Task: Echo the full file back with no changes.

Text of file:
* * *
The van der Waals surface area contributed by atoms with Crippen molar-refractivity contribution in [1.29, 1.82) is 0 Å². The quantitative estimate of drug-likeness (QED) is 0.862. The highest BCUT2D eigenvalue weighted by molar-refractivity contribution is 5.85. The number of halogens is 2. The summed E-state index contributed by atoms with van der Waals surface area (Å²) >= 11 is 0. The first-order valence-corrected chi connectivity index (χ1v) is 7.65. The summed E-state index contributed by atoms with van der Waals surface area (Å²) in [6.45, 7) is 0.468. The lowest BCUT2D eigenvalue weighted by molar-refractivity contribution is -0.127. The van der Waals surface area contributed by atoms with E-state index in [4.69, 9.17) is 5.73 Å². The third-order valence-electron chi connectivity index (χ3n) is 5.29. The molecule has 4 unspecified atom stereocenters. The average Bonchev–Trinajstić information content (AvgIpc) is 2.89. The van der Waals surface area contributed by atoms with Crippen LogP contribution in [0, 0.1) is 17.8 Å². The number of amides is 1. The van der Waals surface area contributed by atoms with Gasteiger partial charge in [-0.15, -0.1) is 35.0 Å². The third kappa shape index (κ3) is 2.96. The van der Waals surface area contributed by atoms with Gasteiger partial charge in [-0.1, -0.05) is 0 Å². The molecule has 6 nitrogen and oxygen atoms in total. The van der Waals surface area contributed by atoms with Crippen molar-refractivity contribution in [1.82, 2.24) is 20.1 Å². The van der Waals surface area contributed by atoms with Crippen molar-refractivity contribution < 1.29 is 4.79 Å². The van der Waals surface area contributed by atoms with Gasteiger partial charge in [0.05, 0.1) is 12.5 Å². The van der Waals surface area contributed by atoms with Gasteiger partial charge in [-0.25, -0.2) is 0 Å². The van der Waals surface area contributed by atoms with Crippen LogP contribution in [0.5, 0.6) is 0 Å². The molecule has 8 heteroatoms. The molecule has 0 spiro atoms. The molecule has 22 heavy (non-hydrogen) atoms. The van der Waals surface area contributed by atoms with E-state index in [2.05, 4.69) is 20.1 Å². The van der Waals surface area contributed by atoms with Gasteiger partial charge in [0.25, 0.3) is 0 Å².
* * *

The van der Waals surface area contributed by atoms with Crippen molar-refractivity contribution in [1.29, 1.82) is 0 Å². The quantitative estimate of drug-likeness (QED) is 0.862. The highest BCUT2D eigenvalue weighted by molar-refractivity contribution is 5.85. The number of halogens is 2. The summed E-state index contributed by atoms with van der Waals surface area (Å²) >= 11 is 0. The first-order valence-corrected chi connectivity index (χ1v) is 7.65. The summed E-state index contributed by atoms with van der Waals surface area (Å²) in [6.45, 7) is 0.468. The lowest BCUT2D eigenvalue weighted by molar-refractivity contribution is -0.127. The van der Waals surface area contributed by atoms with E-state index in [4.69, 9.17) is 5.73 Å². The third-order valence-electron chi connectivity index (χ3n) is 5.29. The molecule has 4 unspecified atom stereocenters. The average Bonchev–Trinajstić information content (AvgIpc) is 2.89. The van der Waals surface area contributed by atoms with Crippen LogP contribution in [0, 0.1) is 17.8 Å². The number of amides is 1. The van der Waals surface area contributed by atoms with Gasteiger partial charge in [-0.15, -0.1) is 35.0 Å². The third kappa shape index (κ3) is 2.96. The van der Waals surface area contributed by atoms with Gasteiger partial charge in [-0.1, -0.05) is 0 Å². The molecule has 6 nitrogen and oxygen atoms in total. The van der Waals surface area contributed by atoms with Crippen molar-refractivity contribution in [1.82, 2.24) is 20.1 Å². The van der Waals surface area contributed by atoms with Crippen molar-refractivity contribution < 1.29 is 4.79 Å². The van der Waals surface area contributed by atoms with Gasteiger partial charge in [0.05, 0.1) is 12.5 Å². The van der Waals surface area contributed by atoms with Gasteiger partial charge in [-0.25, -0.2) is 0 Å². The van der Waals surface area contributed by atoms with Crippen LogP contribution in [0.5, 0.6) is 0 Å². The molecule has 8 heteroatoms. The molecule has 0 spiro atoms. The molecule has 22 heavy (non-hydrogen) atoms. The van der Waals surface area contributed by atoms with E-state index in [2.05, 4.69) is 20.1 Å². The van der Waals surface area contributed by atoms with Gasteiger partial charge in [0.25, 0.3) is 0 Å².